Are seniors in the United States developing dementia later and less often? One study’s results say so. The study, published in the New England Journal of Medicine on February 11, followed more than 5,000 Americans for 40 years. The participants’ average age of dementia development rose from 80 to 85. They also experienced a 20 percent reduction rate in their risk of developing the condition.
Study author Dr. Sudha Seshadri, professor of neurology at Boston University’s Alzheimer’s Disease Center, points out that America still has a large population of dementia sufferers. With 5.2 million Americans over 65 estimated to have Alzheimer’s, and the aging population increasing, dementia’s still a public health issue.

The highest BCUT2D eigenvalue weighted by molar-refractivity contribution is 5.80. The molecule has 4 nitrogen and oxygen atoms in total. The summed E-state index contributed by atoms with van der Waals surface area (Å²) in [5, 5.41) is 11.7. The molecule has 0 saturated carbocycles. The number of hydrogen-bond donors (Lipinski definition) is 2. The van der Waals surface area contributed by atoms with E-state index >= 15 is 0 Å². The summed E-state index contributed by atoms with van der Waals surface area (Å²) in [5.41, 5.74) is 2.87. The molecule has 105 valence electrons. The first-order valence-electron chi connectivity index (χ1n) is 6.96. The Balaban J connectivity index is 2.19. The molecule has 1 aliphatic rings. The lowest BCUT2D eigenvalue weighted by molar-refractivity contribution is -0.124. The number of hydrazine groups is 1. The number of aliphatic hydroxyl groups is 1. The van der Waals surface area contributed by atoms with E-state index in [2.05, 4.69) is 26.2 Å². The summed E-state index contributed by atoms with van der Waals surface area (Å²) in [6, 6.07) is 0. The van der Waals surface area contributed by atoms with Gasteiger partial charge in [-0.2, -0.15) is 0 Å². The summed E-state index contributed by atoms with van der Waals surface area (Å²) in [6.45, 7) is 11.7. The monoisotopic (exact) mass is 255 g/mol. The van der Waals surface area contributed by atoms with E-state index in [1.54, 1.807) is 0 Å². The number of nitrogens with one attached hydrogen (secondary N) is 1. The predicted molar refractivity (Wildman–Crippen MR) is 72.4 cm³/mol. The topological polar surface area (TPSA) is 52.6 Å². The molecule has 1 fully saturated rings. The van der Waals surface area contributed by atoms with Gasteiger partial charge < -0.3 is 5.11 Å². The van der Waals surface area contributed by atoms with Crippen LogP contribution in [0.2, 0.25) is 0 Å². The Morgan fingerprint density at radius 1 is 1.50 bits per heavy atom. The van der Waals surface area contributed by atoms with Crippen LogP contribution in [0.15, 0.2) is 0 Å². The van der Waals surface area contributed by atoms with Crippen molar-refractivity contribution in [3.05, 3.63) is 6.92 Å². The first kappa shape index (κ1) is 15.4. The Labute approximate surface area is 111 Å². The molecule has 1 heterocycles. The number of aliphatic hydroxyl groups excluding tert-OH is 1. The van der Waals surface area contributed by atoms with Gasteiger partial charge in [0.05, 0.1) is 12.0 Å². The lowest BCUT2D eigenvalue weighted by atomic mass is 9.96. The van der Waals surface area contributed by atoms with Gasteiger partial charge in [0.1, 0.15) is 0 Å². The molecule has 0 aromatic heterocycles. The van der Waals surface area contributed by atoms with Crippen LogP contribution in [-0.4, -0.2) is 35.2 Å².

But the study brings promising news. Two factors in particular correlate with preventing or delaying dementia: education and heart health.
Study participants with at least a high school diploma saw the most significant drop in dementia rates. Keith Fargo, director of scientific programs and outreach for the Alzheimer’s Association, says “The more cognitively [mentally] healthy you are to begin with, the better able your brain is to withstand the slings and arrows of aging.” Seshadri mentions that participants with higher social and economic status – including access to better healthcare – are also more likely to be well educated.
Heart health is crucial because it influences brain function. Strokes, irregular heartbeat and heart disease all affect the brain. Improved stroke detection, follow-up care for stroke survivors and better heart disease treatment mean healthier bodies all around. “Fewer people who develop strokes are developing dementia,” says Seshadri.